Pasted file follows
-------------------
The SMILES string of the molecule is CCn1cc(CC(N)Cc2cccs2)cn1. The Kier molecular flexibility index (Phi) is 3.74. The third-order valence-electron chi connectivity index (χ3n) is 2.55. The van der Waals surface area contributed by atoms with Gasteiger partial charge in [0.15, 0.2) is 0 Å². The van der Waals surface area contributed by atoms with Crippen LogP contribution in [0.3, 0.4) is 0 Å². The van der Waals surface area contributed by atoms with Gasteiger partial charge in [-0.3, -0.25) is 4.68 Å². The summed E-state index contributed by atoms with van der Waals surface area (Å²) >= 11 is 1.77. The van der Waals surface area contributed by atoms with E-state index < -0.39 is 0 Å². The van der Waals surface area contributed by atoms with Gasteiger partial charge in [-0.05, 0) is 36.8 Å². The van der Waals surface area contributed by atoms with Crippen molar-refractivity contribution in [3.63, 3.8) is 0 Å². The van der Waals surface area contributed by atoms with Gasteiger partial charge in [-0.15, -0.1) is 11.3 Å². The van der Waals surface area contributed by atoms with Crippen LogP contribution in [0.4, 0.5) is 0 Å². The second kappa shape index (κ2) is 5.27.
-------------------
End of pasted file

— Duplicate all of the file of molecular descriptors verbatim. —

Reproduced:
The SMILES string of the molecule is CCn1cc(CC(N)Cc2cccs2)cn1. The Kier molecular flexibility index (Phi) is 3.74. The third-order valence-electron chi connectivity index (χ3n) is 2.55. The van der Waals surface area contributed by atoms with Gasteiger partial charge in [0.15, 0.2) is 0 Å². The van der Waals surface area contributed by atoms with Crippen LogP contribution in [0.3, 0.4) is 0 Å². The van der Waals surface area contributed by atoms with Gasteiger partial charge in [-0.3, -0.25) is 4.68 Å². The summed E-state index contributed by atoms with van der Waals surface area (Å²) >= 11 is 1.77. The van der Waals surface area contributed by atoms with E-state index < -0.39 is 0 Å². The van der Waals surface area contributed by atoms with Gasteiger partial charge in [-0.05, 0) is 36.8 Å². The van der Waals surface area contributed by atoms with Crippen molar-refractivity contribution in [3.63, 3.8) is 0 Å². The van der Waals surface area contributed by atoms with Gasteiger partial charge in [-0.15, -0.1) is 11.3 Å². The van der Waals surface area contributed by atoms with Crippen LogP contribution in [0.4, 0.5) is 0 Å². The second kappa shape index (κ2) is 5.27.